Another indication that this photo was shot through the 'curved' part of the glass, was that it actually refracted the picture, if that's the right photographic term. Look at the curb on the street in front of that palm tree. It suddenly curves inward. Other pictures of the Hawaii Pavilion show that this was a straight curb at this location. And the pay phones seem to be "sinking" off to the left.

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To me, the ideal Monorail at the Fair should have been a bigger scale and faster moving, and allowing for an additional station that could let it be functional from a transportation standpoint (and thus show off the whole point of what monorails were and still are capable of doing) and also provide a visitor with a broader panoramic view of the entire Fairgrounds. To just loop around in the distant Amusement area never made much sense to me.

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Do we have any records of how much the monorail cost? I think I have read that Disney has not added more to their system (like connecting to the newer parks) because of the expense. Having ridden the monorails and the buses at DW, I can definitely say I'd like to be able to take the monorail everywhere.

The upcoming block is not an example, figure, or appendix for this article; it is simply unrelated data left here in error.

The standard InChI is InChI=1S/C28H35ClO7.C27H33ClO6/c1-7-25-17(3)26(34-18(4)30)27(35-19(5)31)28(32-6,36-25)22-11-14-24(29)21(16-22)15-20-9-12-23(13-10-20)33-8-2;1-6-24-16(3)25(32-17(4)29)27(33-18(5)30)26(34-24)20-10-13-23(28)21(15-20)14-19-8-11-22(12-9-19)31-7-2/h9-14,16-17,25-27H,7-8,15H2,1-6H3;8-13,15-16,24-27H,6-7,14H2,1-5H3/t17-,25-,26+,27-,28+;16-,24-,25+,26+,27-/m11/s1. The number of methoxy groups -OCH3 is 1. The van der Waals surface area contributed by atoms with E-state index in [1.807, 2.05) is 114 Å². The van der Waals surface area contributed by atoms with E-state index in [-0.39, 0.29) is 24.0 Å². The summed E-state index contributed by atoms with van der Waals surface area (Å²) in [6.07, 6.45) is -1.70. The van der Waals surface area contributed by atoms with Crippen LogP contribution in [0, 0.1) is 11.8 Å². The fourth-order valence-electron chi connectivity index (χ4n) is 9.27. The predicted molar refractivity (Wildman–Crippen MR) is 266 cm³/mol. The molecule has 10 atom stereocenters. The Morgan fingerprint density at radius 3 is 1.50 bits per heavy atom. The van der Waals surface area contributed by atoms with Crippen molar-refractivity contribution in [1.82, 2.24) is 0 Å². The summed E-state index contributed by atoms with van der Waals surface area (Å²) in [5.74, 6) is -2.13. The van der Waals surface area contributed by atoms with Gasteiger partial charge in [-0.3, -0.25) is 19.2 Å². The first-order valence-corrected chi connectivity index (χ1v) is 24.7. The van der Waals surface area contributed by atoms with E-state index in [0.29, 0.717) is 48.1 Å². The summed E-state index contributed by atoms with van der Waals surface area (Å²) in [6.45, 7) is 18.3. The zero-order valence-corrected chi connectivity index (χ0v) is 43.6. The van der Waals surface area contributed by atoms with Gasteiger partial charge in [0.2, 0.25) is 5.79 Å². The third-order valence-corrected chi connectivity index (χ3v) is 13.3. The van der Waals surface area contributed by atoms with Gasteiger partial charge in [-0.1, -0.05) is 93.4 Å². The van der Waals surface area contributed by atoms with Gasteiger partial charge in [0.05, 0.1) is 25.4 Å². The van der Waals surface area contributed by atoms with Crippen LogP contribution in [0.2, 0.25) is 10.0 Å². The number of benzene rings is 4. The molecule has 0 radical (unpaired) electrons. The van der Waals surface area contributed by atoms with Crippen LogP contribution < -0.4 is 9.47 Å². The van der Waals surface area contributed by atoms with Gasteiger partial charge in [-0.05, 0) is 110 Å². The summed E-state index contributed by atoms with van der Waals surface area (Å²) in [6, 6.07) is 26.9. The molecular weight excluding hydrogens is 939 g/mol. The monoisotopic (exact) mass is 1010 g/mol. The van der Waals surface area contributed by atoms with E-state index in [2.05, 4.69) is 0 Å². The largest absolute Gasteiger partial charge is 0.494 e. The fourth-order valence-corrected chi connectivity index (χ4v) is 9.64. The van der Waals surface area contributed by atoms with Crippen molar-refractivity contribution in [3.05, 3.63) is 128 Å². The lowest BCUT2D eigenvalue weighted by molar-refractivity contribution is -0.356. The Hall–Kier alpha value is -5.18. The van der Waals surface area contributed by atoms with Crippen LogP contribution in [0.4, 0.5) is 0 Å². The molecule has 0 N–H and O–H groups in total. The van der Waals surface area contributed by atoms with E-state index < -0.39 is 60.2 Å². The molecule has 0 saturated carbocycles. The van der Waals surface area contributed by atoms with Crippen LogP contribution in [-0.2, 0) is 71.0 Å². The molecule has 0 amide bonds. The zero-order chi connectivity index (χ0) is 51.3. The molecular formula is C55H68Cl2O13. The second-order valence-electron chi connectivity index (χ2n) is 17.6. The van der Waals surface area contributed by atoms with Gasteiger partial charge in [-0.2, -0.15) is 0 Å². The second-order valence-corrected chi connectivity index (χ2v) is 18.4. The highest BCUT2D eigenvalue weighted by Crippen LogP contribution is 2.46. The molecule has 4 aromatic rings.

Randy,

Great work on the pictures!

Could you post a couple of the originals (including the "monster") so we could see what you started with?

-Wayne

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Could you post a couple of the originals (including the "monster") so we could see what you started with?

Here's a couple of the raw scans

64-06-23d-15a_Hawaii_Pavilion.jpg

"normal" software correction just made the green tint on the left side even worse. Since this slide was in the "middle of the roll of film" (photos at the beginning or end of a roll sometimes get exposure-burned on the leading or trailing edge), I concluded that it must have caused by shooting at an angle through the green-tinted glass, compounded by a curved window (which also supports the theory of what is causing the curb distortion and sinking phone booth distortion).

64-06-23d-15b_Hawaii_Pavilion.jpg

Here's another- kind of a bluish tint look to it. This one was easier to adjust.

64-06-23d-19a_Expressway.jpg

By the way, in all three raw pictures above, the black edge on the left & right side is not the monorail's window frame. It's the slide mount- I usually scan a little extra and then crop it off.

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Great job, Randy... that was the BEST ride I've had on the AMF Monorail in over 40 years!

And I've learned more about the fair on THIS ride than I did on the REAL ride when I was 12!

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Randy Lambertus will be interested in the picture which includes the maintenance shed- there is a two-car hookup "in the shop". This is also visible in the first picture, which was taken from the other side of the expressway.